PURCHASING PROCEDURES NOTES

2.0 Introduction
A typical purchasing cycle consists of the following steps:
1. Recognition of the need
2. Definition and description of the need
3. Transmission of the need
4. Receipt and inspection
5. Invoice audit and completion of the order

2.1 Recognition of the Need
A purchase need may originate from the firm’s user departments or the inventory control section. The notification of the need is usually in two methods.

  • Standard purchase requisitions.
  • Materials requirement planning (MRP) schedule.

Standard Purchase Requisition
This is an internal document comparable to the purchase order which is an external document. Most firms have standard purchase requisition which is serially numbered and produced in duplicate. The user department retains one copy while the other is sent to he
purchasing dept. A requisition has the following information; Description of the materials, quantity, and date required, estimated unit cost, operating account to be charged, date and authorized signature. Most big firms have logged the necessary information on the firm’s mainframe or it’s Local Area Network. Thus, requisitions can be produced electronically by scanning for the necessary data. A computer maintained inventory monitoring system automatically produces or generates requisition when the inventory level has reached reorder point.

Materials Requirement Planning (MRP) Schedule.
When a design engineer completes the design part he/she produces an engineering bill of materials (BOM)- a list of materials and quantity of each required to manufacture the item. In firms using computerized inventory planning systems, the engineering bills
of material is reconfigured into a structured multi level bill of materials which is used to determine the specific material requirements for the item at a specific time period. This schedule is then sent to purchasing for direct use in obtaining the required materials. The
schedule eliminates the necessity of preparing numerous purchases requisitions.

2.2 Definitions and Description of the Need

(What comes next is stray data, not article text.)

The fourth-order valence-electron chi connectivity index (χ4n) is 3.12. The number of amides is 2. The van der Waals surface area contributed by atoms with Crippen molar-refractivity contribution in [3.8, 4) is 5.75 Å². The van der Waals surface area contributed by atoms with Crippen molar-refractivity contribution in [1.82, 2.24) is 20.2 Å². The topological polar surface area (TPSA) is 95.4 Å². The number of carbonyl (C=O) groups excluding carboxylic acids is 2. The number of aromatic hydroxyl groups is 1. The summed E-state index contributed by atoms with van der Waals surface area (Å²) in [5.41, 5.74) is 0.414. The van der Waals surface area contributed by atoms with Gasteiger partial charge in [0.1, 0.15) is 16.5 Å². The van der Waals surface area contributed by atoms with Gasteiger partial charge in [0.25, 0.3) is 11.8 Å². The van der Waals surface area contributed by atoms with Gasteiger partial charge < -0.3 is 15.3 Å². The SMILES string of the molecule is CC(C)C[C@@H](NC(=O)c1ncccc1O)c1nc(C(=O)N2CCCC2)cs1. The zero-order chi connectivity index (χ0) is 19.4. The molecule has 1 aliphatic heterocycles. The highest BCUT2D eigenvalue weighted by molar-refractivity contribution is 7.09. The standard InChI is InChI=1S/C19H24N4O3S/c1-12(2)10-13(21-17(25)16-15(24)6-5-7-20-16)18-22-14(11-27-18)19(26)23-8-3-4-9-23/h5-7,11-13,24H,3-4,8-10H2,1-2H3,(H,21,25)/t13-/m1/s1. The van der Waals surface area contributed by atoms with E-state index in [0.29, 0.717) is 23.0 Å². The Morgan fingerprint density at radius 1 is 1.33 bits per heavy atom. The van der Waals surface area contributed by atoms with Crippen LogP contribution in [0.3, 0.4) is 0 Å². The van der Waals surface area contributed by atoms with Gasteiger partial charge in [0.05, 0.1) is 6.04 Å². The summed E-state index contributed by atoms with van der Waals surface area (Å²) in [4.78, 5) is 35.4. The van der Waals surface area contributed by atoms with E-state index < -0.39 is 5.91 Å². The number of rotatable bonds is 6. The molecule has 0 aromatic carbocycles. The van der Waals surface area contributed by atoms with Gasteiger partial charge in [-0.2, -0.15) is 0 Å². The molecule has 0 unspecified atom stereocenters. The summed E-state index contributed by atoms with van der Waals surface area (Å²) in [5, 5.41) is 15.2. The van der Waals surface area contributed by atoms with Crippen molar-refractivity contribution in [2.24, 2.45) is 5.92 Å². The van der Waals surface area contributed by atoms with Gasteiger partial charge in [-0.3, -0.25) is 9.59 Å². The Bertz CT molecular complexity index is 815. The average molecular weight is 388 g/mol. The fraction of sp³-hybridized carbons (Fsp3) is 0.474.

Purchase description serves a number of purposes among them to;

  • Communicate to the buyer in the purchasing department what to buy.
  • Communicate to the prospective supplier what is required.
  • Serve as the heart of the resulting purchase order.
  • Establish the standard against which inspections test and quantity checks are made.

Purchase description fall into two broad categories

  • Detailed specification
  • Other purchase descriptions

1. Detailed Specification
This is description that tells the seller what the buyer needs to buy in exact terms. Design and engineering desires features of design excellence but which may contribute to less sales potential, operation may on the other hand favor easy to work on design that
have low unit cost. It is estimated that 75-80% avoidable total cost may be controlled at design stage by reconciling the need of engineering, operations, marketing and purchasing in order to come up with balanced or optimal specifications that solve the
interdepartmental conflict of interest. To develop specifications that properly balance product quality characteristics, and product cost, four approaches can be used:

  • Early Purchasing Involvement (EPI) and Early Suppler Involvement (ESI)
  • Formal committee approach, representatives come from all the functional area. No design becomes final without the committee approval